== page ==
Research has shown countless other applications. 2018 study A survey conducted at a medical school in New Delhi found that while fewer than 22 percent of students had heard of graphic medicine, nearly 77 percent favored the use of comics as a teaching tool in India.last year, a project Based on fieldwork in Norway, a social anthropologist, a graphic artist, and a drug addict come together to fight the stigma associated with illegal drugs and hepatitis C.Another 2021 studypublished by Springer, sees the therapeutic potential of comics created by cancer patients, calling the medium a way to “explore their medical trauma” and a way to “rejuvenate their bodies”.
“Are comics useful in an educational setting? Can reading comics help doctors better understand a patient’s experience? Can we really help build empathy by reading comics? These, and more, are explored in Illustrated Medicine.” problems,” said Matthew Noe, chief librarian at Harvard Medical School, who serves on the boards of the International Collective for Graphic Medicine and the American Library Association’s Graphic Novels and Comics Roundtable.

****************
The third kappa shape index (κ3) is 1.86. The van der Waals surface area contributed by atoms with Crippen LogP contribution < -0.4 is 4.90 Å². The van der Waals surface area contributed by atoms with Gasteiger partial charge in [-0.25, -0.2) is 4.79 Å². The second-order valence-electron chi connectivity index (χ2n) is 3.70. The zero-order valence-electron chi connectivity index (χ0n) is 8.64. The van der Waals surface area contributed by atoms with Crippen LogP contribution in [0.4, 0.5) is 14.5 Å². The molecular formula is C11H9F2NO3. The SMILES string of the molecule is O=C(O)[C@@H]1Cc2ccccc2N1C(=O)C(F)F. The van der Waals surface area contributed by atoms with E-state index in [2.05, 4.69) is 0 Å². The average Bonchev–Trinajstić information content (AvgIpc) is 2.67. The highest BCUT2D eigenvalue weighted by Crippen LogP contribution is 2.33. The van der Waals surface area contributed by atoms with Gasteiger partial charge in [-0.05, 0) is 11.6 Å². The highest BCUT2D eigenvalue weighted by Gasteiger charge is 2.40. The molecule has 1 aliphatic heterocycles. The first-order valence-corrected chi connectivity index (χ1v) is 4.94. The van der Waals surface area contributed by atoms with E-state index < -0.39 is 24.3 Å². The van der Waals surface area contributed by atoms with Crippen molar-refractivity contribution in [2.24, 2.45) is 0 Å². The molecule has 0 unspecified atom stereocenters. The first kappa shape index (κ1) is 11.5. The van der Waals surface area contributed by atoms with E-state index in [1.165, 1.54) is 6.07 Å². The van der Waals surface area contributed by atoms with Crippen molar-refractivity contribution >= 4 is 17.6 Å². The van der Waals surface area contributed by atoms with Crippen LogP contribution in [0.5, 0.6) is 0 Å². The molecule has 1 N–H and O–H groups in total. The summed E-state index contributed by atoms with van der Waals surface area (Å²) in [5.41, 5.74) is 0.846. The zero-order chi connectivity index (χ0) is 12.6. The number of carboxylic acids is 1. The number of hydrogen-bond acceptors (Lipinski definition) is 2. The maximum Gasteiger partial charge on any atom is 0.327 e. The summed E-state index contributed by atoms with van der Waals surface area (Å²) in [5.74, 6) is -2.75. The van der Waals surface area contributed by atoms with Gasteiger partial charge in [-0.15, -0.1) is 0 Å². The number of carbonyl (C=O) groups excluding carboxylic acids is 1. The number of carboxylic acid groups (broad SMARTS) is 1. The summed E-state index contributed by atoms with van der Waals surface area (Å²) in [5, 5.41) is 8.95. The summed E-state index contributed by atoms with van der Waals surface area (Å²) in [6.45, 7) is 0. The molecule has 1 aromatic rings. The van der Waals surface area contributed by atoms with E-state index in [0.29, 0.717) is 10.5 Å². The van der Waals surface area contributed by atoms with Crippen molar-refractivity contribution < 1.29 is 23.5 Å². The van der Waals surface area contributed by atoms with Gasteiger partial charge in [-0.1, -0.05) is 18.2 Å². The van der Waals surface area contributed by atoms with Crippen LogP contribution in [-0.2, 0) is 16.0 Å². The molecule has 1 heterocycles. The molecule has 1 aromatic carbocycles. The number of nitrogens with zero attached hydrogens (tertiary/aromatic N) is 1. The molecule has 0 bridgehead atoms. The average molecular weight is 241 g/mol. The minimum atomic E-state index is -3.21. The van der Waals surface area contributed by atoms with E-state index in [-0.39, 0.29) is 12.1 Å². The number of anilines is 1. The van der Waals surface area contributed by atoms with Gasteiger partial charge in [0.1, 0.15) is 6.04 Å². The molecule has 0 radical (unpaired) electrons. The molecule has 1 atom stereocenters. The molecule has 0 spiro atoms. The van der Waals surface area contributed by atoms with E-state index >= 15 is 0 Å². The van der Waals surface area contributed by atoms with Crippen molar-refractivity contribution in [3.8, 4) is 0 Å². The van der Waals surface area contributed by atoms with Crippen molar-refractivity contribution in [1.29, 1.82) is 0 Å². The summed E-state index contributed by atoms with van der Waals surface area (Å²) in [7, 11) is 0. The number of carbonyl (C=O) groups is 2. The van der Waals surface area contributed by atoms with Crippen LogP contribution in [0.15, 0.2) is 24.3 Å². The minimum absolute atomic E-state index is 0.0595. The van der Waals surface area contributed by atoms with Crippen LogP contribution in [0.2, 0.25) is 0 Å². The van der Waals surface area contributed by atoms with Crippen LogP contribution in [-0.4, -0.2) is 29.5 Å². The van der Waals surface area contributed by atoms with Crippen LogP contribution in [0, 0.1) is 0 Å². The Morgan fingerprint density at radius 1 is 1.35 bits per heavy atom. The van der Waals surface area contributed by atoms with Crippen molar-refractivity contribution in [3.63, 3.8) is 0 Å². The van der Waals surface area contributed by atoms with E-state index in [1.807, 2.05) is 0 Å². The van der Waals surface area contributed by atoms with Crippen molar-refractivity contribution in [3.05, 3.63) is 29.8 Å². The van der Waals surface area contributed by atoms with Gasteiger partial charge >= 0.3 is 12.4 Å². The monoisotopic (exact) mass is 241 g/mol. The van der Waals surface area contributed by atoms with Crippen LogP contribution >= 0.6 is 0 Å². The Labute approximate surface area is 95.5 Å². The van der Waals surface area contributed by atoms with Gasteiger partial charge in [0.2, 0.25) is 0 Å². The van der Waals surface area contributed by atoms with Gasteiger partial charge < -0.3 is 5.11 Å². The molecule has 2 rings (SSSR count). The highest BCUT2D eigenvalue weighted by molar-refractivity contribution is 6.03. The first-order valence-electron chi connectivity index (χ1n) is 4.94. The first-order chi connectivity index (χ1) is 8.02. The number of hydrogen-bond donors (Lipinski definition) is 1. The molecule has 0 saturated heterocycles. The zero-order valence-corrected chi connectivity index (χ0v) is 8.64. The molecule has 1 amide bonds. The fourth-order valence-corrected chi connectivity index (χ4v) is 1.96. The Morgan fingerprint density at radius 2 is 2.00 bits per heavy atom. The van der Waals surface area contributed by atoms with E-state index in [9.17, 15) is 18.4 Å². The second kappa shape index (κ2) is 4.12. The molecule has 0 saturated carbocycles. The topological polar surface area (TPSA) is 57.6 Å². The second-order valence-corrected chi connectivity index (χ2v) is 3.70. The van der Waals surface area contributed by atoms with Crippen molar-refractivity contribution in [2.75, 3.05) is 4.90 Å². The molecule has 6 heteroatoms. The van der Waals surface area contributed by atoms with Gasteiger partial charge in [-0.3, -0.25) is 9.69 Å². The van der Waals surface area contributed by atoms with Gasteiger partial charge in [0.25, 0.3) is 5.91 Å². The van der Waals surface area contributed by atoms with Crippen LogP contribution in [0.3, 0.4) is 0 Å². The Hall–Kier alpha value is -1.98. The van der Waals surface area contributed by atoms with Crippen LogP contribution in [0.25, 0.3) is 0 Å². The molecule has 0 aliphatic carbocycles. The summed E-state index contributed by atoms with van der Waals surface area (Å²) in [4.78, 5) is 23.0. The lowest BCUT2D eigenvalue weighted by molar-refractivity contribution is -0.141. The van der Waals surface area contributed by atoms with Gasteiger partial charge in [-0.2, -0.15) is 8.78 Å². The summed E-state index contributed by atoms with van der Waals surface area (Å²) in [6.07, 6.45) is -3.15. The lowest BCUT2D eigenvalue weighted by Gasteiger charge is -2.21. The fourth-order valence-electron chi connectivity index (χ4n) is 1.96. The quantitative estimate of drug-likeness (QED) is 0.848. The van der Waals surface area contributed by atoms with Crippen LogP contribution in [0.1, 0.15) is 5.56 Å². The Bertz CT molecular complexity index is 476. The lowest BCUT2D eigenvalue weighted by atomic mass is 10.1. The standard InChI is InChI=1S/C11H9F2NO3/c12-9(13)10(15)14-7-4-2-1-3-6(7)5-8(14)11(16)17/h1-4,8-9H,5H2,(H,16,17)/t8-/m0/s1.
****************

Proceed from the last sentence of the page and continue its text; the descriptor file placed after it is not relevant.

Community building is another goal of graphic medicine. Insisting that anyone can draw, its practitioners invite all those involved in healthcare—doctors, nurses, public health workers, and patients—to share their own stories. For patients, this provides a sense of agency. Creating cartoons can also help medical professionals cope with their own trauma. “We leverage the collaborative nature of comics and the understanding that health is a community project, bringing people together to share, learn and support,” Noe said. “That’s the most important thing, especially during a pandemic.”